About us and the boat

About us and the boat:

We were lucky enough to retire early at the start of 2013 so we could head off and "live the dream" on board our Nordhavn 47 Trawler Yacht. The idea is to see some of the planet, at a slow 6 - 7 knots pace. There are no fixed goals or timings, we just had a plan to visit Scotland and then probably the Baltic before heading south.

The Baltic has been postponed as we didn't manage to see everything we wanted to in Scotland during our first year owing to family issues. The idea is to visit the nicer areas in these latitudes before heading south for warmer weather. If we like somewhere, we will stay for a while. If not, we will just move on. So, for the people who love forward planning and targets, this might seem a little relaxed!

If anyone else is contemplating a trawler yacht life, maybe our experiences will be enough to make you think again, or maybe do it sooner then you intended!

The boat is called Rockland and she is built for long distance cruising and a comfortable life on board too. If you want to see more about trawler yachts and the Nordhavn 47 in particular, there is a link to the manufacturers website in our "useful stuff" section. For the technically minded, there is a little info and pictures of the boat and equipment in the same section


Richard and June

Wednesday, 25 December 2013

A penguin dominated Xmas

Poor Patrick has been a little ignored recently. He has been left as a guard penguin whilst we were going back and forth to Norfolk and he hasn't starred in this blog for a while either. Well, we didn't help his ego by forgetting to buy him a Xmas present. He had previously missed out on getting first birthday presents too (that was on the 23rd) and so he was quite sniffy all day. He turned his back on us, grabbed the remote control and watched trash TV and using the laptop as a bum warmer. Actually most Xmas TV is trash of course so that wasn't too hard for him to find :

No matter what, we will have to work hard to win him around in the next few days. Sharing a small boat with a snifffy penguin is no fun. We will keep you updated on this most important topic.

Xmas in Penarth was great. Not because June's parents decided not to join us (wind and rain) but because the weather was very kind. A nice walk in the sun to prepare for the traditional monster dinner really helped. We even had a small Xmas tree on board so it felt a little festive:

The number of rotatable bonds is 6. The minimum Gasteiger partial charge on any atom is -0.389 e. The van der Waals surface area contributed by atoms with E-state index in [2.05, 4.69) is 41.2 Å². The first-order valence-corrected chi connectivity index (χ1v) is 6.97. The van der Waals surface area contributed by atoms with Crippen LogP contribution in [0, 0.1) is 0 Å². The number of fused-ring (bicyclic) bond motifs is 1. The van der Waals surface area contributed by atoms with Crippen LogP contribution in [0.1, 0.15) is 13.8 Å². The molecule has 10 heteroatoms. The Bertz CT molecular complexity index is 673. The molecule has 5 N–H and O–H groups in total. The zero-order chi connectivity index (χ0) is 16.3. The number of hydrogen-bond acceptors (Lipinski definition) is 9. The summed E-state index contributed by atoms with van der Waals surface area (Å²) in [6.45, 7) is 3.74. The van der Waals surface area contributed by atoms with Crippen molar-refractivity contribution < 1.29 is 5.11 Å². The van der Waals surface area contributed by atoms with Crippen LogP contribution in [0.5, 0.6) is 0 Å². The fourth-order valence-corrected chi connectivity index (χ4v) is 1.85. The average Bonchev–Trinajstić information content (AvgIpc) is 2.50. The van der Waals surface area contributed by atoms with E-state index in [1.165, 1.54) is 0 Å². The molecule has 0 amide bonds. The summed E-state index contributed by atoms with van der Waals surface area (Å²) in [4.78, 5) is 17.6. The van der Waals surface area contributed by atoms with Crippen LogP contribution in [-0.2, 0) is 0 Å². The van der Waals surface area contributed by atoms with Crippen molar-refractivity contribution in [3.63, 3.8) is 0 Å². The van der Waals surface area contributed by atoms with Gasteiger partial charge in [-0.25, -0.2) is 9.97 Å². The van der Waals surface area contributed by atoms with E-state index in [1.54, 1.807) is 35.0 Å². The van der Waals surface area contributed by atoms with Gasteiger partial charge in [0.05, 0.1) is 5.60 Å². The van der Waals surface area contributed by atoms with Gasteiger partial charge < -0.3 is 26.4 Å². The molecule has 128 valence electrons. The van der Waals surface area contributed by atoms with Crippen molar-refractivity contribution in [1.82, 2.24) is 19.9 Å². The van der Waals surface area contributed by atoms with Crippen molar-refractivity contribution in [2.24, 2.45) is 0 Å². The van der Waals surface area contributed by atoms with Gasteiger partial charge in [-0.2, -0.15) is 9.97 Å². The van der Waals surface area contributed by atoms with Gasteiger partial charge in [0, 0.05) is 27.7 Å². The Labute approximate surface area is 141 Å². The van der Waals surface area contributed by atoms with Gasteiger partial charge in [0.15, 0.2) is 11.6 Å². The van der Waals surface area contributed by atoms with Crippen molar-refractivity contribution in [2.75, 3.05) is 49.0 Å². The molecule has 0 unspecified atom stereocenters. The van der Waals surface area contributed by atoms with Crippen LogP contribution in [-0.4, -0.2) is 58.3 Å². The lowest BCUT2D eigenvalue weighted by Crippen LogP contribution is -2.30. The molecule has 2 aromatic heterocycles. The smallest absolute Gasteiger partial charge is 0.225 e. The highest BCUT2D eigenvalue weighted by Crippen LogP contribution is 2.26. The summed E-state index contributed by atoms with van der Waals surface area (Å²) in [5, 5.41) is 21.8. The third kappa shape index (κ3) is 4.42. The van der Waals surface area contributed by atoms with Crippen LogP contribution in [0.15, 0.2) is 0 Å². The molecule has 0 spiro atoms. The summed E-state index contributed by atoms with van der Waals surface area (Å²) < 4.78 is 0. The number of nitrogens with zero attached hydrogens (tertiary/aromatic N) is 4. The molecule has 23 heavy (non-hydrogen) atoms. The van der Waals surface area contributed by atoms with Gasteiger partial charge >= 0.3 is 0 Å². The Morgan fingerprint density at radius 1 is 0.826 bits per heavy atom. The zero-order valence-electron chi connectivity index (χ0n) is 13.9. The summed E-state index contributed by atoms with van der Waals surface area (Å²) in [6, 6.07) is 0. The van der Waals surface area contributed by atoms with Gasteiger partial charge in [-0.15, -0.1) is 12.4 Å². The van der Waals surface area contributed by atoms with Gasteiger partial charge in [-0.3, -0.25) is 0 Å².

The marina held an illuminated boat contest, the winner gets a watercolour painting of their boat by a local artist. Every entrant gets a £5 electricity supply credit too. We reckon this was simply a money making scheme seeing how many fairy lights were festooned around the place and how much power they must be burning:

Stuart the marina manager asked if we were going to take part, then immediately realised it would cost a small fortune to dress a tall Nordhavn overall in lights and that fitting them would be a major health and safety challenge. Frankly, if we had a ladder tall enough to get to the top of the fibreglass stack, we would simply wash off the green goo that has accumulated on the satellite domes, not mess about with lights. Xmas; bah humbug!

The recent storms didn't have much impact on us here. The marina is very well sheltered and a few cm of water really doesn't make a difference here! Actually, thinking about it, the rain did - we went for a trip out during the week and had to lock out of the marina upwards as the water level in the bay was higher than normal - usually there is a permanent free flow and the gates just open for us. Not a huge issue to be fair.